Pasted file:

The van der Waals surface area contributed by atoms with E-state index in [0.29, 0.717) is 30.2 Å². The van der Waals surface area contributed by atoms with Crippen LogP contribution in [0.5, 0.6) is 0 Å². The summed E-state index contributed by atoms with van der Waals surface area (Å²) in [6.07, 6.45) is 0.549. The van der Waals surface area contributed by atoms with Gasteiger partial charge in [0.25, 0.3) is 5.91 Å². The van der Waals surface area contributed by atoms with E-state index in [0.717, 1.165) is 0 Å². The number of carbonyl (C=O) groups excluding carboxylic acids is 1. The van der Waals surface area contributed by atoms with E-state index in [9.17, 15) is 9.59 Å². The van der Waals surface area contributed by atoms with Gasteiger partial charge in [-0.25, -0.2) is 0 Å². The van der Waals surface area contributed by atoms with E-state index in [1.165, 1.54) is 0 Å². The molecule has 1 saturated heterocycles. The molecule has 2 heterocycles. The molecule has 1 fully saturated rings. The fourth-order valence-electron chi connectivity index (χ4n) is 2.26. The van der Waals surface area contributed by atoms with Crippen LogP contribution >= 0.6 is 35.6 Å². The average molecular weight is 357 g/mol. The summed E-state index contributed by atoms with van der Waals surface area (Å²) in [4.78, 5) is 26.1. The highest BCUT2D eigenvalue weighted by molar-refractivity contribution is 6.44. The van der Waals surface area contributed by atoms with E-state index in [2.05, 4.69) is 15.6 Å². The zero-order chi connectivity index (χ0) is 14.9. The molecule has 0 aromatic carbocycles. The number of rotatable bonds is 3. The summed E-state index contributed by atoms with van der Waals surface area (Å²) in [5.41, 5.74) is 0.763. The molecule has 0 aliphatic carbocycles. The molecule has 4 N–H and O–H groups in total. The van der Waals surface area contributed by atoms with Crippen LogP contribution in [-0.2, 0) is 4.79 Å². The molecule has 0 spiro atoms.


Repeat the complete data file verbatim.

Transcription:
The van der Waals surface area contributed by atoms with E-state index in [0.29, 0.717) is 30.2 Å². The van der Waals surface area contributed by atoms with Crippen LogP contribution in [0.5, 0.6) is 0 Å². The summed E-state index contributed by atoms with van der Waals surface area (Å²) in [6.07, 6.45) is 0.549. The van der Waals surface area contributed by atoms with Gasteiger partial charge in [0.25, 0.3) is 5.91 Å². The van der Waals surface area contributed by atoms with E-state index in [0.717, 1.165) is 0 Å². The number of carbonyl (C=O) groups excluding carboxylic acids is 1. The van der Waals surface area contributed by atoms with E-state index in [9.17, 15) is 9.59 Å². The van der Waals surface area contributed by atoms with Gasteiger partial charge in [-0.25, -0.2) is 0 Å². The van der Waals surface area contributed by atoms with E-state index in [1.165, 1.54) is 0 Å². The molecule has 1 saturated heterocycles. The molecule has 2 heterocycles. The molecule has 1 fully saturated rings. The fourth-order valence-electron chi connectivity index (χ4n) is 2.26. The van der Waals surface area contributed by atoms with Crippen LogP contribution >= 0.6 is 35.6 Å². The average molecular weight is 357 g/mol. The summed E-state index contributed by atoms with van der Waals surface area (Å²) in [4.78, 5) is 26.1. The highest BCUT2D eigenvalue weighted by molar-refractivity contribution is 6.44. The van der Waals surface area contributed by atoms with E-state index in [2.05, 4.69) is 15.6 Å². The zero-order chi connectivity index (χ0) is 14.9. The molecule has 0 aromatic carbocycles. The number of rotatable bonds is 3. The summed E-state index contributed by atoms with van der Waals surface area (Å²) in [5.41, 5.74) is 0.763. The molecule has 0 aliphatic carbocycles. The molecule has 4 N–H and O–H groups in total. The van der Waals surface area contributed by atoms with Crippen LogP contribution in [-0.2, 0) is 4.79 Å². The molecule has 0 spiro atoms.